Saturday, May 7, 2011

What I Really Did In Vietnam -- Part 8

Richard Nixon shortened my time in Vietnam by almost 16 days. I was supposed to leave on the 12 of November. Instead, the date for leaving country was now the 25th of October. Unfortunately, typhoon Kate would have other plans. On October 25, the typhoon further weakened to a tropical storm just off the coast of Vietnam. Later that day, the system made its final landfall near Da Nang, Vietnam with winds of 100 km/h (65 mph). I didn't actually leave country until the 27th.
Anyway, I would be coming back to the states before turning 21. Meaning the $3300 I saved for the 1970 Plymouth GTO was a total waste of time because my parents would never co-sign for it. That wasn't speculation. That's what really happened.
Gies was gone, orders were cut, and I can thank him for the new MOS.  A 71T20 Maintenance Data Specialist. And on top of all of that, I wasn't even going to a helicopter battalion. I was going to some wimp organization called the United State Army Intelligence Center and School. And that was located at Fort Holabird, Baltimore, MD.
Talk about adding insult to injury.
SERTS training moved up to Camp Evans and C Battery, 4th Battalion, 77th Field Artillery was responsible for putting on a show about what the AFA was about and what the Artillery Cobra can do. I needed some images of our Cobras in action and requested permission to ride front seat in the Cobra while the demonstration was taking place.
This got approved and I was flying in a "hot" Cobra taking pictures as we shot the mini gun, the 40mm grenade launcher and a dozen rockets.
These images were published in Rendezvous With Destiny Magazine. There's no byline for the images and I'll try to get a copy.
We went to an orphanage and I wrote a story about my experiences there.  Aside from having to record the event, I also brought with me a movie screen and showed the children some movies.
This was published in Stars And Stripes and I read the article on the freedom plane coming home In Army Times.
You go to Phu Bi to process out a few days before you actually leave so, when the we arrived and got told you really weren't going anywhere for a few more days, you have  some time to kill and -- since nobody really cares at this point what you do -- I decided to go back over to my old uinit and say goodbye to some friends who were still there.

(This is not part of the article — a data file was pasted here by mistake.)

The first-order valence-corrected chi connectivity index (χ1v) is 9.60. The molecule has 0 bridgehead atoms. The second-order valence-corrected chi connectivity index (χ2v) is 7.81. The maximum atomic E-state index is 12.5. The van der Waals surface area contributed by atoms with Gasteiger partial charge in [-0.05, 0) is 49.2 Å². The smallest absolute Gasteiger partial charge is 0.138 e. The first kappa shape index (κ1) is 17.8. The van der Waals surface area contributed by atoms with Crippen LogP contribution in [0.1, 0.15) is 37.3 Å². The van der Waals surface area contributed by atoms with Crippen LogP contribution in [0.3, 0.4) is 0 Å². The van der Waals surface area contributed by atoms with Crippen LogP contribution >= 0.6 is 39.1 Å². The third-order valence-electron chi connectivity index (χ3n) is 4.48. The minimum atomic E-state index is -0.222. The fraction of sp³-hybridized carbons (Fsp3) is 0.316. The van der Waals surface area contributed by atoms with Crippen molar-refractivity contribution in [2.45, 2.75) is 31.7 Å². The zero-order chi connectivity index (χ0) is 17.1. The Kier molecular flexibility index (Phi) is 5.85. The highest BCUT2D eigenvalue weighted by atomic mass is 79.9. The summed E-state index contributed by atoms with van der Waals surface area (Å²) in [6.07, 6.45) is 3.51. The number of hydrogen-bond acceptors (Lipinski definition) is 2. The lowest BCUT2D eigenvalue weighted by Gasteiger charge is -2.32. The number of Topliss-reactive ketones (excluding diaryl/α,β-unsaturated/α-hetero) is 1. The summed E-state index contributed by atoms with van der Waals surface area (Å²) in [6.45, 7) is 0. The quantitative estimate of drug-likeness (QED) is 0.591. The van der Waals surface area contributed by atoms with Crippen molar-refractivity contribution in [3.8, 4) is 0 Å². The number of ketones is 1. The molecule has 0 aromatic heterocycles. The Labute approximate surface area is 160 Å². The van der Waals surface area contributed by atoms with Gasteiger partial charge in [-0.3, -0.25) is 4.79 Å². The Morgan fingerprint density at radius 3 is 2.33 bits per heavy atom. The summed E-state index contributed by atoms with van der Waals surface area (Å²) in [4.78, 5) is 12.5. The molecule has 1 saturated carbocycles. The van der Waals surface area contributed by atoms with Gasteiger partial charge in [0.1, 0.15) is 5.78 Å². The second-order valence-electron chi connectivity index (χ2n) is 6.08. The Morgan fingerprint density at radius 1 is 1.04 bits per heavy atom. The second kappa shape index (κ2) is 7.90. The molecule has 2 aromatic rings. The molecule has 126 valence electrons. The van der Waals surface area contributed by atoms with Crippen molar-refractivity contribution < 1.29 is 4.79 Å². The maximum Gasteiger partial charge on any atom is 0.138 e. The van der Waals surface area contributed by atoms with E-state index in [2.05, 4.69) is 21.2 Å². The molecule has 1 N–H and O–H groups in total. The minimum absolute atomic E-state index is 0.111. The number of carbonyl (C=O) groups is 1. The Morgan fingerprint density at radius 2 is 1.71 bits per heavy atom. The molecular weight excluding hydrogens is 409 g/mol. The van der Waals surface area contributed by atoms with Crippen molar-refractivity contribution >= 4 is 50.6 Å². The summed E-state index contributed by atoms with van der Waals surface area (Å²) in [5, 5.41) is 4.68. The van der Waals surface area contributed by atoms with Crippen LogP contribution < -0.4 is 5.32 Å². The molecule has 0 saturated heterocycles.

Big mistake.  While I did say goodbye, those freight train sounding 122 decided to do the same.
You know, its very embarrassing to have to explain to a fresh young lieutenant who has less time in country than have in the chow line that you turned in your cambat gear because you are already considered gone...and very funny, too.
The next night, with the wind howling and nothing was flying but the rain in my face, I walked about the hooch and reflected.
There were 5 new bees in the hooch who haven't gotten shot at yet or yelled at or worse had to drive shotgun on a trash truck.  None have any idea what hell on earth is yet. But they were about to.  I counted 12 this time. I hadn't a clue what they were firing at this time nor did I care. While they did walk towards my location, the 12 wasn't even close to home.
They woke up when the sirens went off.
"What was that, incoming."
"Yep,"  I said, "Twelve rounds of B-40 mortars and twelve hit no where near here. I'm going to bed because I'm tired and I have no combat gear anyway.  Neither do you, so I suggest you do the same." 
They went back to sleep and so did I.
In the morning, I caught a C-130 from Phu Bi to Da Nang. This was where you changed clothes from combat fatigues to Class A uniform, were handed some orders to get on the freedom bird, converted the APC back to greenbacks and get you over to the tarmac where the 707s were being readied for the flight home.
Unfortunately, the holding area was backed up with three days worth of flights.  So there was a bunch of really pissed off soldiers with ethnic issues. Bottom line: A bunch of war tired soldiers who couldn't kill something were focused on each other.
I kept a low profile.
At 0500 hours on the morning of the 27th were we ordered to group into single line formation according to the number of the airplane. Before chicken man woke up 500,000 Americans stationed in Vietnam, we were in the air coming home and I was reading my article on page 47 of Army Times.
Nam was over. The memories have lasted a lifetime.

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